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Forty percent of families who leave welfare for work have no health insurance 19 months later

Welfare reform, implemented nearly 10 years ago, limits the time that families can stay on welfare to a maximum of 5 years. When families leave welfare for work, they typically obtain jobs that provide low pay and few benefits such as health insurance, but which nevertheless disqualify them for Federal aid. Automatic Medicaid insurance stops one transitional year after leaving welfare. An Oregon statewide study recently found that 40 percent of families who left welfare for work had no health insurance 19 months later, 7 months after the year of transitional Oregon Medicaid coverage expired.

Oregon's experience may suggest what is occurring in other States, as families leave welfare for work and the transitional Medicaid benefits expire, note Karen Seccombe, Ph.D., and colleagues at Portland State University. They surveyed 637 recent Temporary Assistance to Needy Families (TANF) or welfare recipients by telephone 7 months after they left TANF (wave 1), when continued Medicaid was considered automatic. They reinterviewed 552 of these families a year later (wave 2) about their health, insurance coverage, and access to health care for themselves and their children.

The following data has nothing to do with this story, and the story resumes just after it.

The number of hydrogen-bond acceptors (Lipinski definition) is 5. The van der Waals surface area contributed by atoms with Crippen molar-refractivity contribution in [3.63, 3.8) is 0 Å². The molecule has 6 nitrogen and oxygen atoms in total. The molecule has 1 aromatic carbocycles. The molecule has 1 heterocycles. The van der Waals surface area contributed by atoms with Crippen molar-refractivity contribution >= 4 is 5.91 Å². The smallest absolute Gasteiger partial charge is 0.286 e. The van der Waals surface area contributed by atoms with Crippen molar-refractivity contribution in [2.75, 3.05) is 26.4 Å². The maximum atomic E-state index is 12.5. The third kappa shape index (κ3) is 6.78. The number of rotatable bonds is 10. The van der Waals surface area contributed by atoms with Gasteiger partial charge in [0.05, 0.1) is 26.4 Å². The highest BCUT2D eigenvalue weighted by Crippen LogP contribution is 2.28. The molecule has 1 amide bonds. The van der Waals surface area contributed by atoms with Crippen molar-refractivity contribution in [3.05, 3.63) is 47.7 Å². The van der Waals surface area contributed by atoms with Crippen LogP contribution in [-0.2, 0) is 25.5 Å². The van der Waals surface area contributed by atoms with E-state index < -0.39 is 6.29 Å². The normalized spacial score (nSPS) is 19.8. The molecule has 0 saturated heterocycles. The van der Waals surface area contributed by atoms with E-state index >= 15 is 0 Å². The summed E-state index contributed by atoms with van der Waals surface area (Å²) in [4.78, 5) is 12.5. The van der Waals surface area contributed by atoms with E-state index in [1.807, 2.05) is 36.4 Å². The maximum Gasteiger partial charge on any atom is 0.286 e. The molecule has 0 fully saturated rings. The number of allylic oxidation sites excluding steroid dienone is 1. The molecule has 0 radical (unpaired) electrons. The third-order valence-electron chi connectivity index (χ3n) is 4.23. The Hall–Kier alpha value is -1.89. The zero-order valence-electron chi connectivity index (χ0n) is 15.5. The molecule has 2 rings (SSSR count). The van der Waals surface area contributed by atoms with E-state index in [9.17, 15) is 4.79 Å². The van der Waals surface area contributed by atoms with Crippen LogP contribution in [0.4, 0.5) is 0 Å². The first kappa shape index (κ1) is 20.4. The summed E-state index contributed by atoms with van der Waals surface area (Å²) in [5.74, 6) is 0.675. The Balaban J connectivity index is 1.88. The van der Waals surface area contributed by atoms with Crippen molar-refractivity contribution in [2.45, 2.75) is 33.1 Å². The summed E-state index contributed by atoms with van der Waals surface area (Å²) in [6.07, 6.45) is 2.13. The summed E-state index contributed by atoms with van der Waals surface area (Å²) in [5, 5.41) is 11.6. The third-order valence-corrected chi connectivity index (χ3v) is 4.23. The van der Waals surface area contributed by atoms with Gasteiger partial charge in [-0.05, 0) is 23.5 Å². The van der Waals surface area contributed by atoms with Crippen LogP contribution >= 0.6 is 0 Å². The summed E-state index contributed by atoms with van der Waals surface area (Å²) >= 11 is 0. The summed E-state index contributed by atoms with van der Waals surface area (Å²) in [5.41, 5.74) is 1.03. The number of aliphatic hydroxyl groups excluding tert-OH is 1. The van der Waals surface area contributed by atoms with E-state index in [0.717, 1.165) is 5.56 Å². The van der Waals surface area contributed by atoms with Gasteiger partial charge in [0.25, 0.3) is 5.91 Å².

Eleven percent of those surveyed were uninsured at wave 1. A year later, 40 percent were uninsured. Few persons received health insurance from their employers, and most could not afford to purchase private benefits. The percentage of those surveyed who reported a delay in getting needed care increased from 21 to 32 percent from wave 1 to wave 2. These individuals had poorer health than others, after controlling for other factors.

The researchers recommend that Medicaid coverage should continue beyond 1 year after leaving TANF and that the income requirements to qualify for State Medicaid programs should be raised so that the growing numbers of working poor have health coverage. The study was supported by the Agency for Healthcare Research and Quality (HS11322).

See "Access to health care and welfare reform," by Dr. Seccombe, Jason Newsom, Ph.D., and Kim Hoffman, B.A., in the Summer 2006 Inquiry 43, pp. 167-178.

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